I sit in silence,
my hands in my lap, like sleeping kittens,
the cold metal of the unfolded chair
beneath the backs of my knees.
Many rows of mourners
separated me from the casket.
I am brave. I have to be—
I’m older than my brother and sister.
I was the only one who understood,
the only one who had known
I think about her house—
the story of how she still used an outhouse
until right before I was born,
how I used to sit on a quilt
on the long grass, playing Canasta
with the grownups last summer.
I sit in sadness—I know
my baby sister will never
have her own Baby Bonnet quilt
sewn by Granny. I know
I am special, because I do.
People always cry at funerals.
I know why. I know they will miss her
and that she is gone. But I am the oldest—
I am not going to cry. Mommy
asked if I wanted to go up and see
her laying there, look at her
one last time. I don’t want to,
but I don’t want to forget her,
so I did. Standing stiffly at the edge
of the casket, the tears well up
into a lump in my throat I don’t have
the strength to swallow.
PHOTOGRAPH: The author as a young girl.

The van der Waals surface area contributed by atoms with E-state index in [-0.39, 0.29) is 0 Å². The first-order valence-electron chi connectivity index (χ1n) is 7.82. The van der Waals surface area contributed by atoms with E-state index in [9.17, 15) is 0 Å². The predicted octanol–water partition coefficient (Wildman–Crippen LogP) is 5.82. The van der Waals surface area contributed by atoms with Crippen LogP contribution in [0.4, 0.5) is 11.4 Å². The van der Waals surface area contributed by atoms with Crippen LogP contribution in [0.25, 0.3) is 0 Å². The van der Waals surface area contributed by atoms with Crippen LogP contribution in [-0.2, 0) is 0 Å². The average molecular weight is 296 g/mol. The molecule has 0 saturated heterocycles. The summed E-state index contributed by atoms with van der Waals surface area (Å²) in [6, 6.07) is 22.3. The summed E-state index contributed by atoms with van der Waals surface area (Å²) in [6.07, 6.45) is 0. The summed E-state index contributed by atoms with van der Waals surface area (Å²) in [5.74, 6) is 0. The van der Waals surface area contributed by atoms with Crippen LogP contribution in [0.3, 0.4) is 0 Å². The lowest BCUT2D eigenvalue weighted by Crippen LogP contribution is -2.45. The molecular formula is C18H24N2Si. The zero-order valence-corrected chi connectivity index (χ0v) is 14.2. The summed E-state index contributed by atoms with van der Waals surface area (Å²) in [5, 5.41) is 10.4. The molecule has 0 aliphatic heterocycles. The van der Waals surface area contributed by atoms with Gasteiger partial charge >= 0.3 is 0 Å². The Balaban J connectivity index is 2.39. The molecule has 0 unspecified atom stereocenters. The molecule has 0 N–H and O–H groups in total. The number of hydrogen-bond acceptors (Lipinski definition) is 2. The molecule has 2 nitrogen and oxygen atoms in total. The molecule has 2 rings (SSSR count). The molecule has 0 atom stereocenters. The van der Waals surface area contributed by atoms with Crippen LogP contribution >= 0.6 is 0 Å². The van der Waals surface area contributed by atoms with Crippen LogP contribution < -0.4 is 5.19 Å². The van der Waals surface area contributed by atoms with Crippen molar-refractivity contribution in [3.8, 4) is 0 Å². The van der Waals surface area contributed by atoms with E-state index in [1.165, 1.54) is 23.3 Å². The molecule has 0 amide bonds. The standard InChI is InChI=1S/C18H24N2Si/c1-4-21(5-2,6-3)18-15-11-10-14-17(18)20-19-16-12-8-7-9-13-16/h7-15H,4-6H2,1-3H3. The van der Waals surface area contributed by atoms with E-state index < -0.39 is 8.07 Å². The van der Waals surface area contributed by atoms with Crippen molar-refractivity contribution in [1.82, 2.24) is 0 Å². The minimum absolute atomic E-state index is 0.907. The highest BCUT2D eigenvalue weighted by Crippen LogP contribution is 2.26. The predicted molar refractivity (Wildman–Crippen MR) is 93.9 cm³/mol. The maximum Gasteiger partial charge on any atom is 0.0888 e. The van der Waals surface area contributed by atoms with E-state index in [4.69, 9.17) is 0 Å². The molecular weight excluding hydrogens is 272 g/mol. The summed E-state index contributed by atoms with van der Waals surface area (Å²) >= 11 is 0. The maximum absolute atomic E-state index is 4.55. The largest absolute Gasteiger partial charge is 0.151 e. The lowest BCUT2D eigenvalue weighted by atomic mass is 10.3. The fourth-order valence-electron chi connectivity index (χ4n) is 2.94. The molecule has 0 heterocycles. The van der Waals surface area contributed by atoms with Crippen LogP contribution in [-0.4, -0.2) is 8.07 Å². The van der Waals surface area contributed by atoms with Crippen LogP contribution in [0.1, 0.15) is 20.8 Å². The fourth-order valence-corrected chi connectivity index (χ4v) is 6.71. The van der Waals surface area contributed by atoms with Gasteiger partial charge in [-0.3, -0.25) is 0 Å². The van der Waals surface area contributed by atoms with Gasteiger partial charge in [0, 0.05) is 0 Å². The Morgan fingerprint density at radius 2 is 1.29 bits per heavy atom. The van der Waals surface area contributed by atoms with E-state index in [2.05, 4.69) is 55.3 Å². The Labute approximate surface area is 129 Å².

NOTE FROM THE AUTHOR: “Because I am oldest” encompasses the pride and responsibility I felt being the oldest of four siblings.
ABOUT THE AUTHOR: Trish Hopkinson has always loved words—in fact, her mother tells everyone she was born with a pen in her hand. She has two chapbooks Emissions and Pieced Into Treetops and has been published in several anthologies and journals, including The Found Poetry Review, Chagrin River Review, and Reconnaissance Magazine. She is a project manager by profession and resides in Utah with her handsome husband and their two outstanding children. You can follow her poetry adventures at trishhopkinson.com or on her Facebook page: facebook.com/trishhopkinsonpoet.